Just to build on my rambling prior post, I wonder what valuation metric is best to use for GSL and other container shippers. I was using age-adjusted enterprise value/TEU as a starting point; by that metric (using ~25 years as useful ship life, and very much back-of-the-envelope-ing it), GSL is roughly half the price of DCIX. You could say that DCIX's current 12% yield is an appropriate starting point for a discount rate, I guess, and then say that GSL is certainly undervalued if it resumes meaningful dividend payments in 2013.
But then again, there are so many moving parts...like what if DCIX ups its div again? And is div rate appropriate to use as a discount rate, or should you take in other macro factors? Or an additional "uncertainty premium" (and if so, is it the same for both companies compared)? And is EV/TEU appropriate if there's not any predictable realization catalyst? And so forth.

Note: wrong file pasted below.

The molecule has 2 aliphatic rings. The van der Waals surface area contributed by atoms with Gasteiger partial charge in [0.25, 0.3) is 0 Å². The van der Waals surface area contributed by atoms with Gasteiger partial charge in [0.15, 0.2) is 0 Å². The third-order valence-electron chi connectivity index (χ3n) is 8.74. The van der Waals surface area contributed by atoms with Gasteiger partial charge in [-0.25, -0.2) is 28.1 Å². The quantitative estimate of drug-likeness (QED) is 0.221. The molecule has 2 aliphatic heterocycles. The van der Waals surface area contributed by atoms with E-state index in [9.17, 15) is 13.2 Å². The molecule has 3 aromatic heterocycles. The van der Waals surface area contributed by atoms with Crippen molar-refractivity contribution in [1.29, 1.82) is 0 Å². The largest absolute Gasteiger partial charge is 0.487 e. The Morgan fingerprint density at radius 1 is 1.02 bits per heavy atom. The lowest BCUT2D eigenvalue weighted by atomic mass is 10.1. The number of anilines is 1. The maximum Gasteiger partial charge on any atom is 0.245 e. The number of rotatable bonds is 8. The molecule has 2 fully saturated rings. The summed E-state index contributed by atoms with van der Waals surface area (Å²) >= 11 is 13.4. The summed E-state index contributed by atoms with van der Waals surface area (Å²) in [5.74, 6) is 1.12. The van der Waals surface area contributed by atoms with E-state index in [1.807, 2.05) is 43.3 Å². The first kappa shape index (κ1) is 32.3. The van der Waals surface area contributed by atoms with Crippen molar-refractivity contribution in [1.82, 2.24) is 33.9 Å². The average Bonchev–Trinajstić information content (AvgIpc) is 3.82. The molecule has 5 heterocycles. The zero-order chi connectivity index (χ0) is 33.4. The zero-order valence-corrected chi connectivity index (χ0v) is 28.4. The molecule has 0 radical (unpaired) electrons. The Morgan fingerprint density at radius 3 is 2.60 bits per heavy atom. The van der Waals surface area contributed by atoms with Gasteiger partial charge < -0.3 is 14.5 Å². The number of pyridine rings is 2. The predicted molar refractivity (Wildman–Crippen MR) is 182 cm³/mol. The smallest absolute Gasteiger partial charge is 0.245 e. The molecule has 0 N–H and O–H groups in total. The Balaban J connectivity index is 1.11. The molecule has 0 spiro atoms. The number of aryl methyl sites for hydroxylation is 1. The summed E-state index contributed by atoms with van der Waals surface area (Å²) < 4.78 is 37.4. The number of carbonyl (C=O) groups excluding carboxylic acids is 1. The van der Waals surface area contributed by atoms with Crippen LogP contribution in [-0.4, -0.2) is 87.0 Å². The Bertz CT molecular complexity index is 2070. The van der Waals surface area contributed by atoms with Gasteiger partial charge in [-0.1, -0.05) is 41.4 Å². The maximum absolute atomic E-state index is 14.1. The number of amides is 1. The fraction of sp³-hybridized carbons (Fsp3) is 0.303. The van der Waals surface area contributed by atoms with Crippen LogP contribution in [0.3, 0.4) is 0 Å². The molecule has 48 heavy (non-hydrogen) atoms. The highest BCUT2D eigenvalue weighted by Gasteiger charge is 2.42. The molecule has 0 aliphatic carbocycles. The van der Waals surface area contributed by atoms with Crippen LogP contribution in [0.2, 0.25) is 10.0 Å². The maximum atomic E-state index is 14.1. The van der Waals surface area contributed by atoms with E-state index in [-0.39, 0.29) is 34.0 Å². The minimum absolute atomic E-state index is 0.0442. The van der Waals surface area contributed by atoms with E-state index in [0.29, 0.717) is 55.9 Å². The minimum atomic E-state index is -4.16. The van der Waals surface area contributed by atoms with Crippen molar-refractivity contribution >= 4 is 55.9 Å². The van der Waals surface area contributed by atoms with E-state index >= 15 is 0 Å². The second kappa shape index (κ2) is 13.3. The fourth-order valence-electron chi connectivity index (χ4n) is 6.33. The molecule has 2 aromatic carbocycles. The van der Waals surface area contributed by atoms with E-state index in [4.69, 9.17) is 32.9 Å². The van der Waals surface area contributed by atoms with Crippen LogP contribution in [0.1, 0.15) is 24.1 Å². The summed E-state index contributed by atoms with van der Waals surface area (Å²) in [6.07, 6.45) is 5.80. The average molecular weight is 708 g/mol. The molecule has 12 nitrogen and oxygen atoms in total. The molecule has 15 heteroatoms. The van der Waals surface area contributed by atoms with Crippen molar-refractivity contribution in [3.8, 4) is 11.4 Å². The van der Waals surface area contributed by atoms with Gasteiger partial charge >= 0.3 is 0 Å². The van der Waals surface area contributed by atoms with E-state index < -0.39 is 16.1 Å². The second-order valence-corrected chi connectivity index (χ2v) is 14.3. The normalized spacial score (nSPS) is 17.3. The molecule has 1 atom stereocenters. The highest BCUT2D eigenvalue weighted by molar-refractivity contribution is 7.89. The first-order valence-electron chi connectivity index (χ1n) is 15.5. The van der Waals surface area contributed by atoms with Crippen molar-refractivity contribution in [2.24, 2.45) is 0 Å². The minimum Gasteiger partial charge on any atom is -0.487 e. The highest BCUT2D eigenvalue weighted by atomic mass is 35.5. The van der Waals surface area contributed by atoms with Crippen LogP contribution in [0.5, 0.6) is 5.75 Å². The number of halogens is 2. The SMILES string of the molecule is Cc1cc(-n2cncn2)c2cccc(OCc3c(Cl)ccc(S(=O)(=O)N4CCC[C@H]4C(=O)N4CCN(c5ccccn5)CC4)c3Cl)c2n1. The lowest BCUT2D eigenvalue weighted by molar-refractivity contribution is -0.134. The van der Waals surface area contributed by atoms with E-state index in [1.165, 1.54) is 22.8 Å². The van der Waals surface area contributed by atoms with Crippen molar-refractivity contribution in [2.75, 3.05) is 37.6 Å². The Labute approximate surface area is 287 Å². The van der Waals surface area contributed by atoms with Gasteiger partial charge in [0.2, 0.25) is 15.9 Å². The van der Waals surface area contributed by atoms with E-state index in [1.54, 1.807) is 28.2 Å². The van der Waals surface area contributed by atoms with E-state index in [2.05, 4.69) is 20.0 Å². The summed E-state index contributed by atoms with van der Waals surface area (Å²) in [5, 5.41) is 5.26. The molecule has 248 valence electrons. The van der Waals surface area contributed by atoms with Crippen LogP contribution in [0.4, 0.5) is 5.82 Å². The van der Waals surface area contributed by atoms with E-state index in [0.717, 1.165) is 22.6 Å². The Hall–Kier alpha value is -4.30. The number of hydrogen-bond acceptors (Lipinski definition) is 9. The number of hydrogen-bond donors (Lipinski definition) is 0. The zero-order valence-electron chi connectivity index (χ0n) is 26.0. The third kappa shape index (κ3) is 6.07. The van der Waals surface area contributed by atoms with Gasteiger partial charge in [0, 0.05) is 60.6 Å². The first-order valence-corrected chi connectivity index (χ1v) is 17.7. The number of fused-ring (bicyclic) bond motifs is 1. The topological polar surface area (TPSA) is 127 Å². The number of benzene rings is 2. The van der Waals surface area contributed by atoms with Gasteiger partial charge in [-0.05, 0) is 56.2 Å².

The standard response would be to do up a spreadsheet or equivalent to get different outcomes based on different variables. But would that spreadsheet be dispositive? Or merely descriptive?
I realize this is probably not adding anything to the conversation here. I suspect most if not all of us have had these thoughts already, many likely in a more sophisticated and elegant form. But I just thought I'd highlight the great difficulties that arise (for me, anyway) in valuing even simple businesses like GSL.
Yup, I realize Edgetrader, JB and others have wrestled with this (and, as I said, for more elegantly and thoughtfully than I have/could). But I still wonder whether spreadsheeting doesn't just give a veneer of precision to something that's chaotic. Or perhaps this is just an unproductive line of inquiry.
...another thing with DCIX is that it's basically debt-free right? So, their earnings capacity is under-represented here. I think DCIX is undervalued too, though they have re-rate risk in the short run...but without debt, it's less of an issue